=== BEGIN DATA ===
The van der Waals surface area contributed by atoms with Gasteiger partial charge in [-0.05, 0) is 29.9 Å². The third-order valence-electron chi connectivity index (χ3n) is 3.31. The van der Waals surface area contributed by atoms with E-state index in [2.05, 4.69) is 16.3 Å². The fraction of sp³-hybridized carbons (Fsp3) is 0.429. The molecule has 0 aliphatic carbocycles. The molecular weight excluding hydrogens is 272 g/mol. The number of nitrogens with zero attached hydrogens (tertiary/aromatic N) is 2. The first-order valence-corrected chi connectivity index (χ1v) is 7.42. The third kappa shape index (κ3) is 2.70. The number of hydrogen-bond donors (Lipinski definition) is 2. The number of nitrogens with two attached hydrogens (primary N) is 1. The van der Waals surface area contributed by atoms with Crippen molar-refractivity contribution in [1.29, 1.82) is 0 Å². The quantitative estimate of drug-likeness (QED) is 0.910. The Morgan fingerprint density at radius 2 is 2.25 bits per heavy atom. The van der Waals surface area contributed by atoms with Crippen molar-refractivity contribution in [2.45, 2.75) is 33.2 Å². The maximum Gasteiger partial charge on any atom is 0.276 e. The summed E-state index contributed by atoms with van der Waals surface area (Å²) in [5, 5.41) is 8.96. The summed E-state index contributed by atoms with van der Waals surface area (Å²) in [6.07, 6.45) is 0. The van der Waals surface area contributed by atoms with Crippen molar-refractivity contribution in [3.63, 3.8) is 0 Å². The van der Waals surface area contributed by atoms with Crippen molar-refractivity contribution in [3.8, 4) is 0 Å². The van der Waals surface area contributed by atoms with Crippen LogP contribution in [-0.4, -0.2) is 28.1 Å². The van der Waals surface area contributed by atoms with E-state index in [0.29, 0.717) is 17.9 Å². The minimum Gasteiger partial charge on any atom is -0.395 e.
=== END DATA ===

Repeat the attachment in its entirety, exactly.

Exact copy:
The van der Waals surface area contributed by atoms with Gasteiger partial charge in [-0.05, 0) is 29.9 Å². The third-order valence-electron chi connectivity index (χ3n) is 3.31. The van der Waals surface area contributed by atoms with E-state index in [2.05, 4.69) is 16.3 Å². The fraction of sp³-hybridized carbons (Fsp3) is 0.429. The molecule has 0 aliphatic carbocycles. The molecular weight excluding hydrogens is 272 g/mol. The number of nitrogens with zero attached hydrogens (tertiary/aromatic N) is 2. The first-order valence-corrected chi connectivity index (χ1v) is 7.42. The third kappa shape index (κ3) is 2.70. The number of hydrogen-bond donors (Lipinski definition) is 2. The number of nitrogens with two attached hydrogens (primary N) is 1. The van der Waals surface area contributed by atoms with Crippen molar-refractivity contribution in [1.29, 1.82) is 0 Å². The quantitative estimate of drug-likeness (QED) is 0.910. The Morgan fingerprint density at radius 2 is 2.25 bits per heavy atom. The van der Waals surface area contributed by atoms with Crippen molar-refractivity contribution in [2.45, 2.75) is 33.2 Å². The maximum Gasteiger partial charge on any atom is 0.276 e. The summed E-state index contributed by atoms with van der Waals surface area (Å²) in [5, 5.41) is 8.96. The summed E-state index contributed by atoms with van der Waals surface area (Å²) in [6.07, 6.45) is 0. The van der Waals surface area contributed by atoms with Crippen molar-refractivity contribution in [3.63, 3.8) is 0 Å². The van der Waals surface area contributed by atoms with Crippen molar-refractivity contribution in [3.8, 4) is 0 Å². The van der Waals surface area contributed by atoms with Crippen LogP contribution in [-0.4, -0.2) is 28.1 Å². The van der Waals surface area contributed by atoms with E-state index in [0.29, 0.717) is 17.9 Å². The minimum Gasteiger partial charge on any atom is -0.395 e.